MADISON (WKOW) -- The Madison Metropolitan School District has more information about the specifics of the achievement gap plan.
The plan talks about developing an early warning system for kids who are not making grades in school. The plan will use restorative practices instead of suspensions and expulsions for misbehaving children.
The plan also talks about extending the school day.
Making sure all students read at their grade level is discussed in the plan. This will cost about $1.5 million dollars.
Creating family engagement programs will cost about $647,000 dollars.
Click here for more information about the achievement gap plan.
MADISON (WKOW) – The Madison Metropolitan School District is one step closer to seeing changes focused on helping struggling minority students succeed in Madison schools.
The superintendent presented his final plan to bridge the racial achievement gap to a Madison school board committee Monday night.
The superintendent narrowed it down to 21 initiatives laid out in more than 100 pages, and parents are ready to see it turned into action.
"The curriculum and environment wasn't fit to my needs," said freshman Sam Tribble, Jr.
He had trouble keeping his grades up at La Follette High School.
"We all don't learn the same and just because we don't learn the same doesn't mean we have a disability. It's just a different way of learning," said Tribble's mother, Jochebed Jones.
After months of hearing from parents like Jones, the Madison superintendent announced his final recommendations to bridge the achievement gap between white and minority students.
"We know this is the challenge of our time. This is the number one social justice issue we face as a nation," he said.
Nerad is proposing expanding the AVID/TOPs program that involves a four-year elective class and activities out of school to prepare students for college.
The plan also aims to focus on literacy interventions and moving away from a discipline system based on suspensions and expulsions toward restorative justice practices.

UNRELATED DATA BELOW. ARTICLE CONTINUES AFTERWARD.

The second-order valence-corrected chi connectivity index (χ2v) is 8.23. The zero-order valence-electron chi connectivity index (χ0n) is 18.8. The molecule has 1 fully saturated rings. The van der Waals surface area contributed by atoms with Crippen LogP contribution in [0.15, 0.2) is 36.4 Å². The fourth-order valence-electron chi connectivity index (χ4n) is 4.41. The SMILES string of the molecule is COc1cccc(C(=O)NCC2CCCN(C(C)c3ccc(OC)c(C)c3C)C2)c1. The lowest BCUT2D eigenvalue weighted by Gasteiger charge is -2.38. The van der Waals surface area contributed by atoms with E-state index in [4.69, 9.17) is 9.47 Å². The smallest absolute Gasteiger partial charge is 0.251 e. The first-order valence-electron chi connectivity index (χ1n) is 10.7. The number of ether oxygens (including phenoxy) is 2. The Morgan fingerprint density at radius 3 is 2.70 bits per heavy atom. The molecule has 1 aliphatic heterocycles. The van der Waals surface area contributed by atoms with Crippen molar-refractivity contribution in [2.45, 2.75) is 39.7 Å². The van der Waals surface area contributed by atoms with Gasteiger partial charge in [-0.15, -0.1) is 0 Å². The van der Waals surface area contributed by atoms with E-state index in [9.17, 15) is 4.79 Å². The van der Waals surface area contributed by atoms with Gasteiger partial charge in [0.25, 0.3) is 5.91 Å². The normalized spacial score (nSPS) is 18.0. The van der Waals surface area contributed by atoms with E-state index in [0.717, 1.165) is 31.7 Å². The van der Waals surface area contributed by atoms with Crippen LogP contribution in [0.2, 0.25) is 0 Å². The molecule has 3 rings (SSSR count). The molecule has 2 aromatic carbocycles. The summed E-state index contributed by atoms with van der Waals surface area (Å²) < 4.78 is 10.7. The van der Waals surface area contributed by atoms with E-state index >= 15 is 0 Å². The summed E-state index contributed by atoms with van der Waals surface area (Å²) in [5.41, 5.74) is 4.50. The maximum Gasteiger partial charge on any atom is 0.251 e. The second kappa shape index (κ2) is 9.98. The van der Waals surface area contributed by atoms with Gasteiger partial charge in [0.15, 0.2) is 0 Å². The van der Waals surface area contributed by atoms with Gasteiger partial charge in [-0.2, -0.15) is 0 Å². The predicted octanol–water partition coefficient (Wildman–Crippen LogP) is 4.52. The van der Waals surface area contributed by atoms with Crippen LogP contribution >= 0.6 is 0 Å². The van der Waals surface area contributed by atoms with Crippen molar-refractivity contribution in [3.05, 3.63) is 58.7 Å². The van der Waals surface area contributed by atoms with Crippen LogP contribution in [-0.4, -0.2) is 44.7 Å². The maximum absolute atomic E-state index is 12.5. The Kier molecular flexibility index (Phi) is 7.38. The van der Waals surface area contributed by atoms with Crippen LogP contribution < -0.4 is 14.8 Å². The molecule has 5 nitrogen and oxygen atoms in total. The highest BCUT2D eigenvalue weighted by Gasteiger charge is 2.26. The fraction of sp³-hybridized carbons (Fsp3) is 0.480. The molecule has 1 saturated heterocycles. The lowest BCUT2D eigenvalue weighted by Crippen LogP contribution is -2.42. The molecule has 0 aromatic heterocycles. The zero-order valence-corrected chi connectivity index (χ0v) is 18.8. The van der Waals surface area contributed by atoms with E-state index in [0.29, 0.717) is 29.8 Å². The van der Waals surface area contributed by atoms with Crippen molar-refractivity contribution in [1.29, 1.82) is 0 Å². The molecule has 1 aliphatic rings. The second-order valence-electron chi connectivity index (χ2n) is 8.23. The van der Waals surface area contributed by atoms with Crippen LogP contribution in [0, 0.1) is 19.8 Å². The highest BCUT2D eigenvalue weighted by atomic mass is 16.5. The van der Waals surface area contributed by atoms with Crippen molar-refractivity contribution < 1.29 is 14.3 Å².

The superintendent estimates it will cost nearly six million dollars, half the cost of his original plan proposed in February.
The superintendent says part of the reason this plan is less costly is because some of those initiatives require further planning. One of those was extending the school day.
"There were concerns about how long do we need to keep kids in school? Is that going to keep kids who are already less than engaged in school from being engaged in school?" Nerad said.
Jones said she hopes she sees changes in the district in time for her children, but she's skeptical.
"Until I see a change, all he's saying are words... until those words are put into action, it really doesn't mean anything," she said.
Just under half of African-American students in Madison graduated in 2010.
Despite the disappointing statistics, Jones' son says dropping out isn't in his future.
"I actually want to make something of myself and going to school will help me do that," Tribble said.
He now goes to Madison West High School, where he says they've been much more flexible and he's been getting better grades.
As far as the achievement gap plan, the school board will discuss the superintendent's recommendations until June 18 when they aim to finalize the budget.
Click here for a link to the entire achievement gap proposal.
MADISON (WKOW) -- On Monday morning, Madison Metropolitan School District leaders will release new recommendations on a plan to help close the district's achievement gap.
MMSD officials will meet at the Doyle Administration Building at 11 a.m. to discuss potential changes. They will then present the revised plan at Monday night's school board meeting.
The revision follows several months of public input sessions.
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